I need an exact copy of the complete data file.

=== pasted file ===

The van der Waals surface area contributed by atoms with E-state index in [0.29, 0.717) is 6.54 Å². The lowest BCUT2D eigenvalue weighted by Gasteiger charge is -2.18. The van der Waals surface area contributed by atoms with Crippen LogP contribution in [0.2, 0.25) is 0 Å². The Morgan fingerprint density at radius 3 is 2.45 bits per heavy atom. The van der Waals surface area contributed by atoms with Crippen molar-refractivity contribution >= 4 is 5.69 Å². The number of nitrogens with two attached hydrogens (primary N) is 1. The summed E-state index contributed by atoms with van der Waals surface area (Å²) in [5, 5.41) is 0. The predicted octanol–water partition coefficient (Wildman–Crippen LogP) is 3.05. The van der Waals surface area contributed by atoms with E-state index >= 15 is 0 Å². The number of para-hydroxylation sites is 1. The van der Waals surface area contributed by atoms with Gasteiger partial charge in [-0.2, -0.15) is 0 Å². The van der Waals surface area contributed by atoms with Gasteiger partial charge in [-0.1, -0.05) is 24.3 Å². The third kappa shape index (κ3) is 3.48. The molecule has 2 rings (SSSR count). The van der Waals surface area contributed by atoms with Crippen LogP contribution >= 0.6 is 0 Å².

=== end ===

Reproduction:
The van der Waals surface area contributed by atoms with E-state index in [0.29, 0.717) is 6.54 Å². The lowest BCUT2D eigenvalue weighted by Gasteiger charge is -2.18. The van der Waals surface area contributed by atoms with Crippen LogP contribution in [0.2, 0.25) is 0 Å². The Morgan fingerprint density at radius 3 is 2.45 bits per heavy atom. The van der Waals surface area contributed by atoms with Crippen molar-refractivity contribution >= 4 is 5.69 Å². The number of nitrogens with two attached hydrogens (primary N) is 1. The summed E-state index contributed by atoms with van der Waals surface area (Å²) in [5, 5.41) is 0. The predicted octanol–water partition coefficient (Wildman–Crippen LogP) is 3.05. The van der Waals surface area contributed by atoms with E-state index >= 15 is 0 Å². The number of para-hydroxylation sites is 1. The van der Waals surface area contributed by atoms with Gasteiger partial charge in [-0.2, -0.15) is 0 Å². The van der Waals surface area contributed by atoms with Gasteiger partial charge in [-0.1, -0.05) is 24.3 Å². The third kappa shape index (κ3) is 3.48. The molecule has 2 rings (SSSR count). The van der Waals surface area contributed by atoms with Crippen LogP contribution >= 0.6 is 0 Å².